Take the 2-minute tour ×
MathOverflow is a question and answer site for professional mathematicians. It's 100% free, no registration required.

I found the following exercise in Vistoli's notes. He proves a theorem stating that any category $\mathcal{F}$ fibered over $\mathcal{C}$ is equivalent, as a fibered category, to a split one. Namely $\mathcal{F}$ is equivalent to the category $\mathcal{F}' = Hom_\mathcal{C}(\cdot, \mathcal{F})$, which is the fibered category associated to the following functor $F : \mathcal{C}^{op} \rightarrow Cat$.

For every $U \in \mathcal{C}$ we set $F(U) = Hom_\mathcal{C}(\mathcal{C}/U, \mathcal{F})$, where $\mathcal{C}/U$ is the comma category and $Hom_\mathcal{C}$ denotes the category of morphism of fibered categories. (In particular an arrow in this category is a morphism of functors over the identity of $\mathcal{C}$). The action of $F$ on arrows is the obvious one: an arrow $U \rightarrow V$ in $\mathcal{C}$ gives a functor $\mathcal{C}/U \rightarrow \mathcal{C}/V$, and $F$ acts by composition with this functor.

The exercise requires to carry out the construction explicitly for the following situation. A group $G$ can be seen as a category with a single object. If $G \rightarrow H$ is a surjective homomorphism, then we can see $G$ as a category fibered over $H$, and the exercise is to work out what $\mathcal{F}'$ is in this case.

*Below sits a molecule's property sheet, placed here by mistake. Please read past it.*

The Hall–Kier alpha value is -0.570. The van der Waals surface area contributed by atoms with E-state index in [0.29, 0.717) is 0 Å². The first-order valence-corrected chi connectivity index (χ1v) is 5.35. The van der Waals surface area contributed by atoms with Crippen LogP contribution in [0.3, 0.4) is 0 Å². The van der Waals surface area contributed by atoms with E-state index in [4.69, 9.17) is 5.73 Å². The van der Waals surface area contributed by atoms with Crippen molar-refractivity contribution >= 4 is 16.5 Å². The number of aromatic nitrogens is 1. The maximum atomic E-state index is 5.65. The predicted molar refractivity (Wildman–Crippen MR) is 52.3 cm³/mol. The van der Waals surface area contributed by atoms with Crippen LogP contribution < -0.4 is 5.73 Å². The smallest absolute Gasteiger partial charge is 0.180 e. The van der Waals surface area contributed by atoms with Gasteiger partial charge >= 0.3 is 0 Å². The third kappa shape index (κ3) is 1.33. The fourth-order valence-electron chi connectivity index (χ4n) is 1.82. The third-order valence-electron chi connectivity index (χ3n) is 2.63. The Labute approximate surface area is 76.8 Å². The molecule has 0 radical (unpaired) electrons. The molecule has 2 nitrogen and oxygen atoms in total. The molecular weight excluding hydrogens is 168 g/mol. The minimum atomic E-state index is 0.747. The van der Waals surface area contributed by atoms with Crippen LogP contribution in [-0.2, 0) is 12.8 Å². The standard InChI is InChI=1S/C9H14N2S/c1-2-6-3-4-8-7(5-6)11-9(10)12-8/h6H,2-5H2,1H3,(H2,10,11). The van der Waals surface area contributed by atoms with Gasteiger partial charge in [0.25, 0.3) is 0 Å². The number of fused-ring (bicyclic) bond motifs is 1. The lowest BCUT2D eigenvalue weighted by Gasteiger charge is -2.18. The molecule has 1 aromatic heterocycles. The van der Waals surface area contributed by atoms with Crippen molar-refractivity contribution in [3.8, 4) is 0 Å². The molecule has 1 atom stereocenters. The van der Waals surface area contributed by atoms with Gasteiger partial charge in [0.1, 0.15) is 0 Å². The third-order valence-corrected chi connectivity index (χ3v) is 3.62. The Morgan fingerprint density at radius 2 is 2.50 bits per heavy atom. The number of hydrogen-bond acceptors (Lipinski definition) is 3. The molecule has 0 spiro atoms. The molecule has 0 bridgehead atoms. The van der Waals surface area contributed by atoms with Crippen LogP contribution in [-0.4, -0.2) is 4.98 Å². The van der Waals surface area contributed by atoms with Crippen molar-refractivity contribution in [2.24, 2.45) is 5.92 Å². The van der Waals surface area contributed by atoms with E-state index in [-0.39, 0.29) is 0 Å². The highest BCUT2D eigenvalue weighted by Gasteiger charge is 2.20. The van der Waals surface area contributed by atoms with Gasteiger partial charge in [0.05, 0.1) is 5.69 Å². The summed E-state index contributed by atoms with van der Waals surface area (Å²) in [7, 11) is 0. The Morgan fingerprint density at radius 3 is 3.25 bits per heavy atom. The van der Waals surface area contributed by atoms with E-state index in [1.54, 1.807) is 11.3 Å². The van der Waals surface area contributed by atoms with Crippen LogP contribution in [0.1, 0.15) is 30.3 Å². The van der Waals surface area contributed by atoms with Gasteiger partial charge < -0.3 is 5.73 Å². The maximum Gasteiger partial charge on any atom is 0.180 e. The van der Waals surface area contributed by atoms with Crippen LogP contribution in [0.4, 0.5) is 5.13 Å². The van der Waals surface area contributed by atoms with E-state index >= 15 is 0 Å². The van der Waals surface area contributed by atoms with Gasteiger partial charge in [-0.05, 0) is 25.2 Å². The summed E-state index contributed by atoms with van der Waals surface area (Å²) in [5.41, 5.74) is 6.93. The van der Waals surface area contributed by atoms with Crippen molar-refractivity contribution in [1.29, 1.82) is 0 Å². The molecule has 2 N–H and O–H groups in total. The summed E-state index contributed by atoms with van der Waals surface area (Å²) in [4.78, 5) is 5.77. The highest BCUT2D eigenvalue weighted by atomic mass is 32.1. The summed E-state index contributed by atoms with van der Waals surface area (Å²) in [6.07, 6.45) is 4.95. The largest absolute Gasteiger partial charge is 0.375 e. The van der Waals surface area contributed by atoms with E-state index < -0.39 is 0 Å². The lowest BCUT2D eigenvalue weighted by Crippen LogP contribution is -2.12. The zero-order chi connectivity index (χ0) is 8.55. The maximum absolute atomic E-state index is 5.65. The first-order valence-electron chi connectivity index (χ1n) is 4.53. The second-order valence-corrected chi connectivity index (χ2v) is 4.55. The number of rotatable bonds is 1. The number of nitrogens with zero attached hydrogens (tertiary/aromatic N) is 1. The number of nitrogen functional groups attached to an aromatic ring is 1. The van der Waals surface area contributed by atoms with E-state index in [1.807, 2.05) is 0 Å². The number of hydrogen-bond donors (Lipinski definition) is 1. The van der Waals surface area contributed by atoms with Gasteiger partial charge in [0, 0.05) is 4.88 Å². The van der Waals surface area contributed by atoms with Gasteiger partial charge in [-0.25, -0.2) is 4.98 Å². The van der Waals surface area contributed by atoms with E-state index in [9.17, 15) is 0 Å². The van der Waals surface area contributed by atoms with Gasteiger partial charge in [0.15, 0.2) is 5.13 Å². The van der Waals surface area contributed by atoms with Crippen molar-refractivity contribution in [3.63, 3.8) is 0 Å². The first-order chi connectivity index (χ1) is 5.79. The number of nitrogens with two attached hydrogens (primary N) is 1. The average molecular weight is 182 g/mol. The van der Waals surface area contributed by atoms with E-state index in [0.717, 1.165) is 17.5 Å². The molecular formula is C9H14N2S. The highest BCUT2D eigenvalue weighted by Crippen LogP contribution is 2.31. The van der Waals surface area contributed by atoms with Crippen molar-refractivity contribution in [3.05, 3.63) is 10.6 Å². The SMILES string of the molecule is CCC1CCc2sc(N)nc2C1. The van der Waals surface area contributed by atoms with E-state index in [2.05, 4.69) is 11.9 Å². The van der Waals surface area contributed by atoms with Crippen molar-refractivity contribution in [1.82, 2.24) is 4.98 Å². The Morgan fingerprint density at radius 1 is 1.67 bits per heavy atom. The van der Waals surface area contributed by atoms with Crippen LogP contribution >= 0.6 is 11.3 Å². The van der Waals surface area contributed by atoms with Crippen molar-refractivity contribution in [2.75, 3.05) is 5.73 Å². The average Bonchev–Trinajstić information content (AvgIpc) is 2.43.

I am able to do this exercise, but I think I am missing something. Vistoli says that this is a nice exercise, so I guess I should obtain as a result something which I can recognize, but I don't. If needed I can post here my answer, but it is not very enlightening.

I was tempted to write here the relevant terminology, but it is pointless, as everything is clearly defined in chapter 3 of the above mentioned notes. If you need any clarification, I'll be happy to provide more details.

share|improve this question
    
I deleted my answer because, as Mike Shulman pointed out, it's wrong. –  Tom Leinster Feb 3 '10 at 2:49
add comment

1 Answer

In Anton Geraschenko's notes from Martin Olsson's course on stacks, you can find the following quote:

The upshot is that if you choose a splitting, you really have no idea what’s going on.

That's at the end of example 23.8, page 94, precisely after calculating a splitting for $\mathbb{Z}/4 \to \mathbb{Z}/2$ as a fibered category.

share|improve this answer
    
Uhm... that kinda explains why the computation in general seemed so cumbersome :-D If this is the case, I may retire the question. I'll just wait a few days to see if someone finds out a nice interpretation. –  Andrea Ferretti Feb 2 '10 at 23:08
    
I don't think you should retire the question: a negative answer can still be useful! –  Alberto García-Raboso Feb 3 '10 at 4:13
add comment

Your Answer

 
discard

By posting your answer, you agree to the privacy policy and terms of service.

Not the answer you're looking for? Browse other questions tagged or ask your own question.